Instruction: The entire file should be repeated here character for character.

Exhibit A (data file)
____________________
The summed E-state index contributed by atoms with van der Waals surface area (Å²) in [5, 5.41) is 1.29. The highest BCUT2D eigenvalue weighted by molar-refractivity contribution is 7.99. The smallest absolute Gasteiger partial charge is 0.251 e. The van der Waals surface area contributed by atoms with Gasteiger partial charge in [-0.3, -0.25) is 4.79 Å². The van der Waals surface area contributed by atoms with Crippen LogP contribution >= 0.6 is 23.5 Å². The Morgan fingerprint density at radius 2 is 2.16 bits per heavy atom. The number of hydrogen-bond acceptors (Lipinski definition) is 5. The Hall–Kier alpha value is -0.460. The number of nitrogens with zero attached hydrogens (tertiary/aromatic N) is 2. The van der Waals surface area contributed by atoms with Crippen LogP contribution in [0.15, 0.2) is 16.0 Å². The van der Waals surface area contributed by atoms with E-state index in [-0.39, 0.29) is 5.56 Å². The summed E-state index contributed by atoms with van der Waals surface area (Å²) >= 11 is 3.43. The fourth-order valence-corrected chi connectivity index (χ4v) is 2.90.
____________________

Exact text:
The summed E-state index contributed by atoms with van der Waals surface area (Å²) in [5, 5.41) is 1.29. The highest BCUT2D eigenvalue weighted by molar-refractivity contribution is 7.99. The smallest absolute Gasteiger partial charge is 0.251 e. The van der Waals surface area contributed by atoms with Gasteiger partial charge in [-0.3, -0.25) is 4.79 Å². The van der Waals surface area contributed by atoms with Crippen LogP contribution >= 0.6 is 23.5 Å². The Morgan fingerprint density at radius 2 is 2.16 bits per heavy atom. The number of hydrogen-bond acceptors (Lipinski definition) is 5. The Hall–Kier alpha value is -0.460. The number of nitrogens with zero attached hydrogens (tertiary/aromatic N) is 2. The van der Waals surface area contributed by atoms with Crippen LogP contribution in [0.15, 0.2) is 16.0 Å². The van der Waals surface area contributed by atoms with E-state index in [-0.39, 0.29) is 5.56 Å². The summed E-state index contributed by atoms with van der Waals surface area (Å²) >= 11 is 3.43. The fourth-order valence-corrected chi connectivity index (χ4v) is 2.90.